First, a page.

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The 1995 Hopkins and Diversified Research study confirms that tax compliance and payroll recordkeeping are the two largest components of regulatory burden today. Small businesses bear a greater relative burden of tax compliance costs based on their revenue or senior management time. In fact, tax compliance or payroll recordkeeping elicited widespread concerns about burden, although some surveyed firms did mention other regulatory costs that were burdensome. Firms with fewer than 10 employees (excluding firms reporting only minor burdens) reported that their tax and payroll costs represented about 80 percent of their total regulatory burden.

When firms were asked how burdens might be reduced, 95 percent recommended simplifying reporting and recordkeeping, 73 percent suggested additional small business exemptions, and 68 percent asked for more flexible enforcement.

In the only study available in the United States on the impact of tax-related paperwork on all firms by firm size, the Tax Foundation reports that the smallest firms spend 0.5 percent of their sales on tax compliance activity; the largest firms spend less than 0.1 percent of their sales on tax paperwork (Table 1). The more recent 1995 Hopkins and Diversified study shows that the smallest firms (those with fewer than 50 employees) spend closer to 5 percent of revenue on tax compliance costs.

TABLE 1: Estimated Cost of Corporate Income Tax Compliance by Amount of
Company's Annual Sales


Annual Sales

(Thousands of $)  

Compliance Cost-to-Sales
Compliance Cost
Source: Arthur P. Hall, The High Cost of Tax Compliance for U.S. Business,
Special Report No. 25, Tax Foundation, November 1993.

Recent administration actions have been undertaken that could significantly reduce the taxpayer compliance burdens, including a proposed increase from $10,000 to $25,000 in 1993 (subsequently reduced by Congress to $17,500) in the amount of capital investment that businesses can expense; simplified calculations for computing the individual alternative minimum tax, simplified and unified determination of depreciation deductions (allowing taxpayers to group certain assets in one or more "general asset" accounts), an increased threshold for recordkeeping on meals and entertainment expenses from $25 to $75, and rules that would allow an unincorporated entity to elect to be treated as a partnership by simply checking a box on its tax return (replacing complicated business form criteria).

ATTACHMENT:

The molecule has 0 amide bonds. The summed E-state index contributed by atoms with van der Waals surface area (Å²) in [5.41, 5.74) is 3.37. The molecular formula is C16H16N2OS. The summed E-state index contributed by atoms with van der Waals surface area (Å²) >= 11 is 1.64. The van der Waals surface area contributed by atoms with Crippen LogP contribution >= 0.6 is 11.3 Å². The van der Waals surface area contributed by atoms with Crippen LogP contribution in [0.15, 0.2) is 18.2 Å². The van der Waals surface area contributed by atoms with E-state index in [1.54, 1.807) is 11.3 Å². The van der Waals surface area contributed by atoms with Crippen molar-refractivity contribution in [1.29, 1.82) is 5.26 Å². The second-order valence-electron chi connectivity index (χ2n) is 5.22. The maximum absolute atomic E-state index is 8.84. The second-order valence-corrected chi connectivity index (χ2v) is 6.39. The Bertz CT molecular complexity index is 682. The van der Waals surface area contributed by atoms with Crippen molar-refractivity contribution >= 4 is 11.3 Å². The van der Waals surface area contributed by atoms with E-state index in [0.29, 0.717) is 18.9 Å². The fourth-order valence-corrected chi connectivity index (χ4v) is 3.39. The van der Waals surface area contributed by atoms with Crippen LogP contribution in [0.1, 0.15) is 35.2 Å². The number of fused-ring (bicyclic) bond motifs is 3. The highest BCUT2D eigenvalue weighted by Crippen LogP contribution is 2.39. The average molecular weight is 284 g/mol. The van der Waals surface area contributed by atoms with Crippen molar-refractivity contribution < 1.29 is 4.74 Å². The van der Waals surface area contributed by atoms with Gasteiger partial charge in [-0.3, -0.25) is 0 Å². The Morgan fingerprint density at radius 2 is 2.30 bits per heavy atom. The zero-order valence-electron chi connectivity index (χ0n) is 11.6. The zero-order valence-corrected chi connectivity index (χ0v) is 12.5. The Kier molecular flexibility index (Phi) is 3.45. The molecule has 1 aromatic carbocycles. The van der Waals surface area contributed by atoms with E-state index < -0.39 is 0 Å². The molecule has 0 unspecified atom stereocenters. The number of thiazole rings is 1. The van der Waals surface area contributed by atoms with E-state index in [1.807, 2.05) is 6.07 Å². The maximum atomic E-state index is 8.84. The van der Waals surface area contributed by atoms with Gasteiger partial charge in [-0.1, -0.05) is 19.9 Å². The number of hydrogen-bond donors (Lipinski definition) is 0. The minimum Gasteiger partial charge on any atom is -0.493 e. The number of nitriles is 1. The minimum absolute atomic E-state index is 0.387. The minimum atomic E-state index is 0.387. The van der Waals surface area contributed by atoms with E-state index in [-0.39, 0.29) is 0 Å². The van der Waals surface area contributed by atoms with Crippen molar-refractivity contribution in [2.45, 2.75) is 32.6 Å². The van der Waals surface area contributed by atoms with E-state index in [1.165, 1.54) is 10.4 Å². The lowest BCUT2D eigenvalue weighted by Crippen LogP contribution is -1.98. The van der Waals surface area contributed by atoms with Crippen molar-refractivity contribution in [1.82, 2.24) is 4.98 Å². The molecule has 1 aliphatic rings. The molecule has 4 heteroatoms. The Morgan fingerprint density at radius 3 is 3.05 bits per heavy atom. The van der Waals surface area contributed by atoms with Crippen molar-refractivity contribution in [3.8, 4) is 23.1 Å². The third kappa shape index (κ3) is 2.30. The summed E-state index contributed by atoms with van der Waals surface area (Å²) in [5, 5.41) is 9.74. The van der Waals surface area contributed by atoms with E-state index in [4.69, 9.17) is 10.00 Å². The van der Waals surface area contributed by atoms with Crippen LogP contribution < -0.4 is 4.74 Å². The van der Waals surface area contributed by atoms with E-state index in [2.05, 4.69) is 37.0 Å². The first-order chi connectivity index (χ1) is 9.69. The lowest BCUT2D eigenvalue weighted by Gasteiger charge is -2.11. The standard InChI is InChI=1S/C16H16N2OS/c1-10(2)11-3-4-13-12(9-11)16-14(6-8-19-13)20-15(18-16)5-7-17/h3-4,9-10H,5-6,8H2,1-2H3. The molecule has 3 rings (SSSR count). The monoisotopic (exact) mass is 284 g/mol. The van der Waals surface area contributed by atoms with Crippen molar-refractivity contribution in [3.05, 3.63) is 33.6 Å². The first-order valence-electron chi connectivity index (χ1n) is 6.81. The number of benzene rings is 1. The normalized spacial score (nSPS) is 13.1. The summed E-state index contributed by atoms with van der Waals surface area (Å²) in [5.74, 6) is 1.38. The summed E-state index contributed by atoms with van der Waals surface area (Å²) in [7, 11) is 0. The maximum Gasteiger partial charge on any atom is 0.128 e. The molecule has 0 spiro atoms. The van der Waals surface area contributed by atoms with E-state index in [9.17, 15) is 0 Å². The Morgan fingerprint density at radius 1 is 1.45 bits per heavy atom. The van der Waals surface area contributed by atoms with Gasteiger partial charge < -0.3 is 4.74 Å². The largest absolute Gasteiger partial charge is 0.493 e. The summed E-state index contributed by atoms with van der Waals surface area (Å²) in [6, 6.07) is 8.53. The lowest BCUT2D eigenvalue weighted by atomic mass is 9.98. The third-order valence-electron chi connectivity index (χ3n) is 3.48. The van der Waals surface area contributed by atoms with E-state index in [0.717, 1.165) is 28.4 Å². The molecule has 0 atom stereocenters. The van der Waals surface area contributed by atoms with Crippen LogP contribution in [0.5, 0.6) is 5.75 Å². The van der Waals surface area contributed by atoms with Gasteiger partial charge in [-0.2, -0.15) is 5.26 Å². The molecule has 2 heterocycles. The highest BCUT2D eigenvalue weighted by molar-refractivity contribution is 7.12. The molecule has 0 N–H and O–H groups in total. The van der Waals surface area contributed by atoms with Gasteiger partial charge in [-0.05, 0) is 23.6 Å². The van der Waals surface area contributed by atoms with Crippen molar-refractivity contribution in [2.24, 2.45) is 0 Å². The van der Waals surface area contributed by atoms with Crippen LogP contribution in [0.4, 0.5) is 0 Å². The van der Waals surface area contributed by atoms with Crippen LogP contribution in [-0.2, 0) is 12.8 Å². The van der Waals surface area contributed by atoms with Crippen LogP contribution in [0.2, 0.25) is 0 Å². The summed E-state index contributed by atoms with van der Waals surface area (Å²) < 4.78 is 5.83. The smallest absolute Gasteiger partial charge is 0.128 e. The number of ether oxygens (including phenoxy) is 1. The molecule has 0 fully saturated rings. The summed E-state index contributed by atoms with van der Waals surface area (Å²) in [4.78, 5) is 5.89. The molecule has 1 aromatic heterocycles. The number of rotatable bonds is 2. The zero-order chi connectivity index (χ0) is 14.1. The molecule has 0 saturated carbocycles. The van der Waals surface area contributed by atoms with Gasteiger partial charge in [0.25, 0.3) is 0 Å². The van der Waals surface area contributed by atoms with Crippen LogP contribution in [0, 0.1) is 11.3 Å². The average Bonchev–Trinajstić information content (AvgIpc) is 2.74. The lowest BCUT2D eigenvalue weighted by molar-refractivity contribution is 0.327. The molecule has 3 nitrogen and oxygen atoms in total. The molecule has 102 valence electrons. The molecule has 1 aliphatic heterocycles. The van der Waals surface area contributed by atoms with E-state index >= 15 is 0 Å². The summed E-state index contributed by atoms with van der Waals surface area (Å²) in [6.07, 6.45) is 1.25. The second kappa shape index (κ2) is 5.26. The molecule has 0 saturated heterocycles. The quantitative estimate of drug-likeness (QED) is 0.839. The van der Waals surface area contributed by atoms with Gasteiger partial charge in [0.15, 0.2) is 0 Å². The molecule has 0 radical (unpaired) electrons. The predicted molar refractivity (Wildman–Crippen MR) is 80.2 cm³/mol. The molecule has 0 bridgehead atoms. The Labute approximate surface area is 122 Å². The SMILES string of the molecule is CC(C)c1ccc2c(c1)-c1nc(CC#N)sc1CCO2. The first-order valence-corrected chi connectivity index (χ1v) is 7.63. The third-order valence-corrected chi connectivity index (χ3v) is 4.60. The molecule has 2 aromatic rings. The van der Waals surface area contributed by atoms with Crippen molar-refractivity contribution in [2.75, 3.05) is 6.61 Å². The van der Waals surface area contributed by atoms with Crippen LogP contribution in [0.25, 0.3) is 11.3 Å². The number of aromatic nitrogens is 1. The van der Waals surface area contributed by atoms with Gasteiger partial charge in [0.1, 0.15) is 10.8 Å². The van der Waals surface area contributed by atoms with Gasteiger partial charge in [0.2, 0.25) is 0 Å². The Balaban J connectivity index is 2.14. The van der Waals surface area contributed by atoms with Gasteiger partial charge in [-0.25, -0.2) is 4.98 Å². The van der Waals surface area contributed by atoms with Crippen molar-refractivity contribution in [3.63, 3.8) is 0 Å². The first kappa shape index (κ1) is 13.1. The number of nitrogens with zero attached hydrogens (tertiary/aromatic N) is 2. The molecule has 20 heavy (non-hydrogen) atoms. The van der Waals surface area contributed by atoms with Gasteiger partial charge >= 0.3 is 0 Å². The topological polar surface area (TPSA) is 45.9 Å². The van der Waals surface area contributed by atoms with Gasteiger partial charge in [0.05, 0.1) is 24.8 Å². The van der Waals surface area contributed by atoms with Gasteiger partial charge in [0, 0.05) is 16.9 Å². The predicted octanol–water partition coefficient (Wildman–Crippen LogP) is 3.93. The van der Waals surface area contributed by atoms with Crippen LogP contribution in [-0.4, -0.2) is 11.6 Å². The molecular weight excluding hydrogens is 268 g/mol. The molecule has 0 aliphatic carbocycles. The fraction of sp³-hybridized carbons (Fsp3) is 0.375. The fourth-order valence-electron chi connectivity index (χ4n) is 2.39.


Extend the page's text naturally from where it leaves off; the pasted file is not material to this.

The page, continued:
The administration has moved forward on the Simplified Tax and Wage Reporting System (STAWRS) that will ultimately enable an employer to file a single return providing payroll and tax information electronically (or, for a small business, on one sheet of paper that can be copied). This system would eliminate the need to file multiple reports with state and federal agencies that require the same data. Finally, the administration has proposed reforms to ease rules for participation in pension plans, and reduce the frequency and quantity of information reports. These measures should prove very beneficial to small businesses.

The Wage Bracket Percentage Method Tables show the gross wage brackets that apply to each withholding percentage rate for employees with up to nine withholding allowances. These tables also show the computation factors for each number of withholding allowances and the applicable wage bracket. The computation factors are used to figure the amount of withholding tax by a percentage method.

Two kinds of Wage Bracket Percentage Method Tables are shown. Each has tables for married and single persons for weekly, biweekly, semimonthly, and monthly payroll periods.

The difference between the two kinds of tables is the reduction factor subtracted from wages before multiplying by the applicable percentage withholding rate. In the tables for Computing Income Tax Withholding From Gross Wages on pages 29-32, the reduction factor includes both the amount for withholding allowances claimed and a rate adjustment factor as shown in the Alternative 2--Tables for Percentage Method Withholding Computations on page 27. In the tables for Computing Income Tax Withholding From Wages Exceeding Allowance Amount on pages 33-36, the reduction factor does not include an amount for the number of allowances claimed.

Use the kind of wage bracket table that best suits your payroll system. For example, some pay systems automatically subtract from wages the allowance amount for each employee before finding the amount of tax to withhold. The tables for Computing Income Tax Withholding From Wages Exceeding Allowance Amount can be used in these systems. The reduction factors in these tables do not include the allowance amount that was automatically subtracted before applying the table factors in the calculation. For other systems that do not separately subtract the allowance amount, use the tables for Computing Income Tax Withholding From Gross Wages.

When employers use the Wage Bracket Percentage Method Tables, the tax for the period may be rounded to the nearest dollar. If rounding is used, it must be used consistently. Withheld tax amounts should be rounded to the nearest whole dollar by (1) dropping amounts under 50 cents and (2) increasing amounts from 50 to 99 cents to the next higher dollar. Such rounding will be deemed to meet the tolerances under section 3402(h)(4).

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